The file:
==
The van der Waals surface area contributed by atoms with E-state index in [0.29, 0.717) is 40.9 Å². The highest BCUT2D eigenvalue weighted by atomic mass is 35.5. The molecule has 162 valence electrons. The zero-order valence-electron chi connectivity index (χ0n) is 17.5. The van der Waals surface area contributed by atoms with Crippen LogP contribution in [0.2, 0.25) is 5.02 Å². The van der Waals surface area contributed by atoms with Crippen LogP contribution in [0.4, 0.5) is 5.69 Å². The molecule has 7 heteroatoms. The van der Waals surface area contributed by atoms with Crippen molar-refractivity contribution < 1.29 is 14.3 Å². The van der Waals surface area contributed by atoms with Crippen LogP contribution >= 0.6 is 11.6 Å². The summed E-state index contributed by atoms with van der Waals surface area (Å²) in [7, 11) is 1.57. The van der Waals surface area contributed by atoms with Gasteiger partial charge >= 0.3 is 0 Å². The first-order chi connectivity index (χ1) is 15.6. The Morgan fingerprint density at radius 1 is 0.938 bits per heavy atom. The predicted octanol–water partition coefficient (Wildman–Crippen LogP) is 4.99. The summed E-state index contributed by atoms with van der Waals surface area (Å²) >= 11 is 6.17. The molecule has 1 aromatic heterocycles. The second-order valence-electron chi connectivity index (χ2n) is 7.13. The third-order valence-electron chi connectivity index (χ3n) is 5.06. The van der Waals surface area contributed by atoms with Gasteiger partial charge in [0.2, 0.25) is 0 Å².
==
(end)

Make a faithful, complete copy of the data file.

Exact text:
The van der Waals surface area contributed by atoms with E-state index in [0.29, 0.717) is 40.9 Å². The highest BCUT2D eigenvalue weighted by atomic mass is 35.5. The molecule has 162 valence electrons. The zero-order valence-electron chi connectivity index (χ0n) is 17.5. The van der Waals surface area contributed by atoms with Crippen LogP contribution in [0.2, 0.25) is 5.02 Å². The van der Waals surface area contributed by atoms with Crippen LogP contribution in [0.4, 0.5) is 5.69 Å². The molecule has 7 heteroatoms. The van der Waals surface area contributed by atoms with Crippen molar-refractivity contribution < 1.29 is 14.3 Å². The van der Waals surface area contributed by atoms with Crippen LogP contribution >= 0.6 is 11.6 Å². The summed E-state index contributed by atoms with van der Waals surface area (Å²) in [7, 11) is 1.57. The van der Waals surface area contributed by atoms with Gasteiger partial charge >= 0.3 is 0 Å². The first-order chi connectivity index (χ1) is 15.6. The Morgan fingerprint density at radius 1 is 0.938 bits per heavy atom. The predicted octanol–water partition coefficient (Wildman–Crippen LogP) is 4.99. The summed E-state index contributed by atoms with van der Waals surface area (Å²) >= 11 is 6.17. The molecule has 1 aromatic heterocycles. The second-order valence-electron chi connectivity index (χ2n) is 7.13. The third-order valence-electron chi connectivity index (χ3n) is 5.06. The van der Waals surface area contributed by atoms with Gasteiger partial charge in [0.2, 0.25) is 0 Å².